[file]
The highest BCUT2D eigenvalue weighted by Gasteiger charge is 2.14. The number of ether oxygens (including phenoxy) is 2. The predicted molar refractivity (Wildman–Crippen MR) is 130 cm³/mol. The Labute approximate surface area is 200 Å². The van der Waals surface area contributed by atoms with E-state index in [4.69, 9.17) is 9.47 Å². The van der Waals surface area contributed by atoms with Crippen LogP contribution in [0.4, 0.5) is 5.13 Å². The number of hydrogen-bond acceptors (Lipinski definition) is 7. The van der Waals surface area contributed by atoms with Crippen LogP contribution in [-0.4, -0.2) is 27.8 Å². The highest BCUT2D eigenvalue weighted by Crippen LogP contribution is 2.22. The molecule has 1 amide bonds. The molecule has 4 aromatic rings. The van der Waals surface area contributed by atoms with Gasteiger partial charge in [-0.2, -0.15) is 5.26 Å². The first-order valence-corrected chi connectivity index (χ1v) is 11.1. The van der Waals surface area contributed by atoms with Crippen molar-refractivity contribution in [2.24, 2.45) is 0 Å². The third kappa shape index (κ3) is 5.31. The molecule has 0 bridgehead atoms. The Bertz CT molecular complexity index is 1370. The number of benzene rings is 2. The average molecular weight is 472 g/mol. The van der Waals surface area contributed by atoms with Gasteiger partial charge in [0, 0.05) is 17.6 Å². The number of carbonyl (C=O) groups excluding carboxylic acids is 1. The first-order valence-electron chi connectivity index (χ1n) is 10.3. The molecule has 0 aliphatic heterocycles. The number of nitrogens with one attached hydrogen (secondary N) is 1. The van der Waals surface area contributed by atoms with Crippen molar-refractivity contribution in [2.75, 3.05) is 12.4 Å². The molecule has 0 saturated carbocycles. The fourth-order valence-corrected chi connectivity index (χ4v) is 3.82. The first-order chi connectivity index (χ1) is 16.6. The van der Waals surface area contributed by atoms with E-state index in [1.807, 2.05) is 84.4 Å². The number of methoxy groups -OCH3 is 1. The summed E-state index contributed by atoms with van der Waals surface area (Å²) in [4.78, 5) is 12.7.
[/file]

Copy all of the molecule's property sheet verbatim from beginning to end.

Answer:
The highest BCUT2D eigenvalue weighted by Gasteiger charge is 2.14. The number of ether oxygens (including phenoxy) is 2. The predicted molar refractivity (Wildman–Crippen MR) is 130 cm³/mol. The Labute approximate surface area is 200 Å². The van der Waals surface area contributed by atoms with E-state index in [4.69, 9.17) is 9.47 Å². The van der Waals surface area contributed by atoms with Crippen LogP contribution in [0.4, 0.5) is 5.13 Å². The number of hydrogen-bond acceptors (Lipinski definition) is 7. The van der Waals surface area contributed by atoms with Crippen LogP contribution in [-0.4, -0.2) is 27.8 Å². The highest BCUT2D eigenvalue weighted by Crippen LogP contribution is 2.22. The molecule has 1 amide bonds. The molecule has 4 aromatic rings. The van der Waals surface area contributed by atoms with Gasteiger partial charge in [-0.2, -0.15) is 5.26 Å². The first-order valence-corrected chi connectivity index (χ1v) is 11.1. The van der Waals surface area contributed by atoms with Crippen molar-refractivity contribution in [2.24, 2.45) is 0 Å². The third kappa shape index (κ3) is 5.31. The molecule has 0 bridgehead atoms. The Bertz CT molecular complexity index is 1370. The number of benzene rings is 2. The average molecular weight is 472 g/mol. The van der Waals surface area contributed by atoms with Gasteiger partial charge in [0, 0.05) is 17.6 Å². The number of carbonyl (C=O) groups excluding carboxylic acids is 1. The first-order valence-electron chi connectivity index (χ1n) is 10.3. The molecule has 0 aliphatic heterocycles. The number of nitrogens with one attached hydrogen (secondary N) is 1. The van der Waals surface area contributed by atoms with Crippen molar-refractivity contribution in [2.75, 3.05) is 12.4 Å². The molecule has 0 saturated carbocycles. The fourth-order valence-corrected chi connectivity index (χ4v) is 3.82. The first-order chi connectivity index (χ1) is 16.6. The van der Waals surface area contributed by atoms with E-state index in [1.807, 2.05) is 84.4 Å². The number of methoxy groups -OCH3 is 1. The summed E-state index contributed by atoms with van der Waals surface area (Å²) in [4.78, 5) is 12.7.